Dominion agreed to sell its offshore natural gas and oil exploration and production (E&P) operations to a subsidiary of Italy’s Eni SpA for $4.76 billion. The operations, which will nearly triple Eni’s output in the Gulf of Mexico (GOM), include 967 Bcfe of proved gas and oil reserves on the shelf and in deepwater with average daily output of 503 MMcfe/d.
Eni’s GOM production will jump to 110,000 boe/d from 36,000 boe/d by the second half of this year, the company said. The deal also will increase Eni’s proved and probable reserves by 222 MMboe. Eni is one of Europe’s top five E&P companies by market value, and it was the only leading producer to boost production last year with a 1.9% increase.
Eni CEO Paolo Scaroni said the purchase is part of Eni’s strategy to buy reserves and production in key areas where the company can apply its deepwater skills and technologies. The assets will give Eni “the necessary critical mass for its activities in the Gulf of Mexico.”
The Italian producer has operated in the United States since 1966. Eni currently holds stakes in 242 leases in the GOM and 151 leases in Alaska.
Dominion CEO Thomas F. Farrell II called Monday’s announcement “a significant step in Dominion’s previously announced strategic plan to refocus on the power generation and energy distribution, transmission, storage and retail businesses. Dominion has been extremely successful in the E&P business, but that success has not been fully reflected in our share price. Our plan is designed to realize the value of these assets for our shareholders.”
The sale of the offshore E&P assets to Eni Petroleum Co. is expected to close by early July, subject to customary closing conditions and adjustments.
Dominion announced last November that it would pursue the sale of most of its E&P assets as part of a strategic refocusing (see Daily GPI, Feb. 1; Nov. 2, 2006). The move is designed to enhance the long-term value of the company by realigning Dominion’s operations and risk profile more closely with the company’s peer investment group of utilities. The company is still in the process of selling all of its U.S. onshore E&P operations, except properties in the Appalachian Basin, as well as its E&P operations in Western Canada. Dominion said it would make more announcements in the “near future.”
Dominion plans to retain its low-risk E&P operations in the Appalachian Basin because of their value to the company’s natural gas pipeline, storage and gathering businesses. The Appalachian properties account for 15% of proved reserves and 8% of Dominion average daily production at year-end 2006. Production from these reserves is expected to contribute less than 5% of Dominion’s future consolidated operating earnings.
With additional announcements yet to come, some information related to the asset sale to Eni is not ready for disclosure, including total proceeds, applicable tax rate, targeted credit metrics in view of recent legislative changes in Virginia and, ultimately, the amount of proceeds that will be available to repurchase shares of common stock, Dominion said.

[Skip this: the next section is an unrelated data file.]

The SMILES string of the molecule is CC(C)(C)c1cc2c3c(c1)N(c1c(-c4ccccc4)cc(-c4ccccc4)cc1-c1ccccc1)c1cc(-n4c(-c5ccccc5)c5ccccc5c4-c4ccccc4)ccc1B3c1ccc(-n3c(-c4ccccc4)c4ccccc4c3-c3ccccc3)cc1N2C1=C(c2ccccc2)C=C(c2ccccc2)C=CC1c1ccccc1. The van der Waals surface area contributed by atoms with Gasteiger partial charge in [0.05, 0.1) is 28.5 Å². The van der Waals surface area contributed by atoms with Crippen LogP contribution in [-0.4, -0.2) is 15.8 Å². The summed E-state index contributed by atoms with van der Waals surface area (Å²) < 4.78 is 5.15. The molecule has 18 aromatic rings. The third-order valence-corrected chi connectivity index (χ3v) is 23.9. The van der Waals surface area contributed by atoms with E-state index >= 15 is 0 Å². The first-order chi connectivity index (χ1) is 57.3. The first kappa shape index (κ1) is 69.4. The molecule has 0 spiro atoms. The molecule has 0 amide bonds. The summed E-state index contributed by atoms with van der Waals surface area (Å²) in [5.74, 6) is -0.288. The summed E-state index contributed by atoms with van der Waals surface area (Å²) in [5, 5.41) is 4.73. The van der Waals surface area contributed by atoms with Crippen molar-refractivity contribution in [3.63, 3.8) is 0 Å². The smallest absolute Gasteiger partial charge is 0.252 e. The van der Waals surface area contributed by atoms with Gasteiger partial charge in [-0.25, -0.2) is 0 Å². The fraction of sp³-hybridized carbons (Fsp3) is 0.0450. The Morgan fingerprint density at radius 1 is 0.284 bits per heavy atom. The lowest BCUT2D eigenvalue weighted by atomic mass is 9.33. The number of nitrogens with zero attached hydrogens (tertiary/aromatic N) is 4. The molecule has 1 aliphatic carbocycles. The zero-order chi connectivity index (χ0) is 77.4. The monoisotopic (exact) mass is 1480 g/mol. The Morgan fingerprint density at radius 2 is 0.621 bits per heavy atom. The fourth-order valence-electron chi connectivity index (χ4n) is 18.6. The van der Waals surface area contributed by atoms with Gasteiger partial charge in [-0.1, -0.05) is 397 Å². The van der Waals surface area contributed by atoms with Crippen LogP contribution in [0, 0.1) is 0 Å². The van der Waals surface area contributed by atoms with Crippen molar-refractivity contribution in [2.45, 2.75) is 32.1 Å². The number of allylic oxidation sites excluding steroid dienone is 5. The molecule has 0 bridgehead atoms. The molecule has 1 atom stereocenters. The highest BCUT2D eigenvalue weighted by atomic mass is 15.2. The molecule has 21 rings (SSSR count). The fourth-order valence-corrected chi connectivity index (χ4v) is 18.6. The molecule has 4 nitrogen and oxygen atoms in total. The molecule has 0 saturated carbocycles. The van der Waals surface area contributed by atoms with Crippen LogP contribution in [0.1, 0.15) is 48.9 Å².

“We suggest that investors wait for all of these announcements before drawing any firm conclusions on how these transactions will affect Dominion’s ongoing earnings power,” Farrell said.
The company in March completed the sale of three natural gas-fired generating facilities. It also is in the process of selling its Dominion Peoples and Dominion Hope natural gas distribution companies, with closing targeted for the end of 2Q2007.
Proceeds of the asset dispositions would position the company to reduce debt — including debt at its CNG subsidiary — repurchase common shares and grow other Dominion businesses. Including the Appalachian Basin E&P assets, Dominion expects its remaining businesses to grow consolidated operating earnings per share at an average annual rate of 4-6%.
Dominion is being advised in the sale by the investment banking firms of JPMorgan, Lehman Brothers and Juniper Advisory LP. BakerBotts LLP and McGuireWoods LLP are the company’s legal advisers for the sale.
Eni’s purchase price of around $18/boe is considered high by analysts. However, the price is close to the deal Norsk Hydro (now merged with Statoil) made in 2005 when it bought Spinnaker Exploration (see Daily GPI, Sept. 20, 2005).
Banc of America Securities analyst Shelby G. Tucker said the sale price was well above the $3.2-3.6 billion range he had estimated for the offshore assets. However, the transaction would be a boon for Dominion — the bank’s analysts had previously said that for every $500 million difference from the estimated sale price, Dominion’s estimated stock value would change by $1 per share.
“Thus, if the sale price for the remainder of the E&P assets is in line with our estimates, this could add $2/share to Dominion’s valuation,” Tucker wrote in a research report.
“Strategically this acquisition makes good sense, enhancing Eni’s presence in a major hydrocarbon basin, with upside potential, under a benign fiscal regime,” Citigroup analysts wrote in a note to clients.
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